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Fun in Cyberspace

If I'm playing slots or video poker, I like to wave bye-bye to my $20 bills as they go into the slot. It's a sentimental thing. Gambling on the internet is so... virtual.

Fun in Cyberspace

You know, I remember when the biggest issue in the casino industry was whether or not players would touch slot machines that didn’t take coins. As I recall, my expert analysis at the time was that coins were part of the slot experience, and that they would stay part of the experience one way or another.

It was right after I invested in beta VCRs and Blackberry smart phones.

These days, it’s all about iGaming. I must admit, I was against internet gaming at first. OK, I wasn’t “doing a Sheldon” on the subject. I didn’t send bales of money to lawmakers to support bills to ban internet gaming. (I couldn’t anyway; all my money was invested in slot-machine coin hoppers.)

But I was always of the opinion that as far as gambling went, I wanted to look into the eyes of the person who was taking my money. I wanted to watch those hard-earned dollars disappear as the dealer rammed them into the nether regions of the table with that bill-ramming thingamabob they use.

Yes, bill-ramming thingamabob. I do believe that’s what the technical term for it is. You could look it up.

Alternatively, if I’m playing slots or video poker, I like to wave bye-bye to my $20 bills as they go into the slot. It’s a sentimental thing. Gambling on the internet is so… virtual. You can’t watch your dollars as they fly away from you through cyberspace.

However, my own personal gambling preference doesn’t mean that internet gaming is bad. Besides, I’m sure I will become accustomed to cyber-gaming just as I have become accustomed to playing slot machines without pumping quarters into a slot and pulling a handle.

Yes, kids, I used to do that. Go ahead and say it—I’m old. When I started playing, slot machines were powered by steam. Hey, when I started playing, rainbows were black and white. The Dead Sea was only sick. My Social Security number is 1. I have an autographed Bible.

OK, I’ll stop.

My point, as if I ever had one, is that internet gaming is simply another distribution channel for the same gambling we’ve been doing all along. Heck, I’ve warmed up to it to the point where, as editor of this magazine, I even embrace the term “iGaming,” even though, as a professional writer, I have always considered placing a capital letter inside a word to be a capital offense. No pun inTended.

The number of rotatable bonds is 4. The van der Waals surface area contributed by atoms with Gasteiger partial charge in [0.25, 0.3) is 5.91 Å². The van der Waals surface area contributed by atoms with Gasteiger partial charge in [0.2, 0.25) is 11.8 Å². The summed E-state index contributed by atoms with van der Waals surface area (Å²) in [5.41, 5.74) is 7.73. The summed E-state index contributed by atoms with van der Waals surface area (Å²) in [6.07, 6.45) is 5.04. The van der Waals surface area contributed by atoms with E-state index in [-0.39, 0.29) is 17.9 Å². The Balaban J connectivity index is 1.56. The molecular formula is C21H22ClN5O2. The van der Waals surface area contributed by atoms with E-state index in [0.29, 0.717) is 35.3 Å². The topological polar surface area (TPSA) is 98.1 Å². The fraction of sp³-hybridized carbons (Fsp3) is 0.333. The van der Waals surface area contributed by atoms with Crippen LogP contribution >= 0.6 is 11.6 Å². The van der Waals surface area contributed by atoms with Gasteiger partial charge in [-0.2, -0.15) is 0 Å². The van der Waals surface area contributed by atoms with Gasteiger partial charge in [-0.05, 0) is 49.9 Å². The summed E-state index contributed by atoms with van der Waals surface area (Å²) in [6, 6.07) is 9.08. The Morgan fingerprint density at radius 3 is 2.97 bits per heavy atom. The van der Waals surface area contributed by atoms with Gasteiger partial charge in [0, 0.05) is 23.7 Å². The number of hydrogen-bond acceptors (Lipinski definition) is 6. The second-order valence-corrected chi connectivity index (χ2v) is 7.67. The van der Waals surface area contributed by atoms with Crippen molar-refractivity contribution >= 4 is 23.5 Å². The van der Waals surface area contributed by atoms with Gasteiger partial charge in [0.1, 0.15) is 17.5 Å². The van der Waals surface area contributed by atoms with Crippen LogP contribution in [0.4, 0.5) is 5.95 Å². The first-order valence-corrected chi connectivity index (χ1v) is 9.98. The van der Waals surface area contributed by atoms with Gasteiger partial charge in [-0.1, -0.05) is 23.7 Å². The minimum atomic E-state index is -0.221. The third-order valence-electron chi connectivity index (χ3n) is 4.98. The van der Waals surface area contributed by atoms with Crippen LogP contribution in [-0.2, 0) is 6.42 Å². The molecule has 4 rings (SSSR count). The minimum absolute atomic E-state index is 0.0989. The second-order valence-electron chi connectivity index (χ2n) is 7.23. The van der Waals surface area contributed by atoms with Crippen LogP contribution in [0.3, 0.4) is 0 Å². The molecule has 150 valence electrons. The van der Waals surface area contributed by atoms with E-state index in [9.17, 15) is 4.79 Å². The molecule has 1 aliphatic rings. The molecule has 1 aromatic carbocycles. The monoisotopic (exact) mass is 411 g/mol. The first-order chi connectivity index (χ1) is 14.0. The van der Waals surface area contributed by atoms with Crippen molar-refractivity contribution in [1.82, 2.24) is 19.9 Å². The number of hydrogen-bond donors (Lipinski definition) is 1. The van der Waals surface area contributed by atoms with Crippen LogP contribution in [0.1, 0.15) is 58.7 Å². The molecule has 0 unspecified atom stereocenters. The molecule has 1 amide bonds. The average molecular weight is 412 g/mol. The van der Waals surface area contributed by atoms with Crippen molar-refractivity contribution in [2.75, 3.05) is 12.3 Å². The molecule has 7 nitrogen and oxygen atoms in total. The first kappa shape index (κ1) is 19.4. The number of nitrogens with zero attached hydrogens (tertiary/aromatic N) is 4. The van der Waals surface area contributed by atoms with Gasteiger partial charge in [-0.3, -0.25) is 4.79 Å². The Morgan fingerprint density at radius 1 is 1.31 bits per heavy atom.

I have also come to realize that the arguments against internet gaming are pretty much hooey. It will hurt brick-and-mortar casinos? Not likely. When you can play online and earn points, free rooms, free meals and other stuff you can only redeem at an actual casino, are you going to tell me people aren’t flocking to the physical property to redeem them?

We don’t turn down free stuff. It’s what separates us from the animals.

Internet gaming causes problem gambling? No. First, people with gambling problems are going to find a way to gamble, and if they want to do it online, there are plenty of offshore sites that will be glad to accommodate them, whether it’s legal or not. Second, safeguards against problem gambling can be implemented more easily online than in a land-based casino.

Finally, there’s empirical evidence now that iGaming doesn’t cause problems. Gambling Research Australia just issued a report on the online gaming habits of Aussies, which found no evidence that online gambling is connected with problem gambling.

Yes, that’s in gambling-happy Australia, where guys place bets on whether or not their toast will be burnt. They probably placed bets on the outcome of the gambling study. If online gaming doesn’t cause problems for Aussies, that’s good enough for me.

I’m sure that some day, resistance to online gaming will be viewed in the same way as we now look back at the resistance to coin-free slot machines. As for me, I’ll tinker with it when I’m in Delaware, New Jersey or Nevada, and I’ll just learn to imagine my dollars being rammed into the table with a cyber-thingamabob.

And I’ll still go to land-based casinos. (Sea-based casinos too, for that matter.) Hey, how else am I going to get the free stuff I earned playing on my computer? (It’s an Apple I, of course.)

Now, if you’ll excuse me, I’ve got to go put a tape into my beta VCR. I think I’ll watch Grumpy Old Men.

Frank Legato is editor of Global Gaming Business magazine. He has been writing on gaming topics since 1984, when he launched and served as editor of Casino Gaming magazine. Legato, a nationally recognized expert on slot machines, has served as editor and reporter for a variety of gaming publications, including Public Gaming, IGWB, Casino Journal, Casino Player, Strictly Slots and Atlantic City Insider. He has an B.A. in journalism and an M.A. in communications from Duquesne University in Pittsburgh, PA. He is the author of the books, How To Win Millions Playing Slot Machines... Or Lose Trying, and Atlantic City: In Living Color.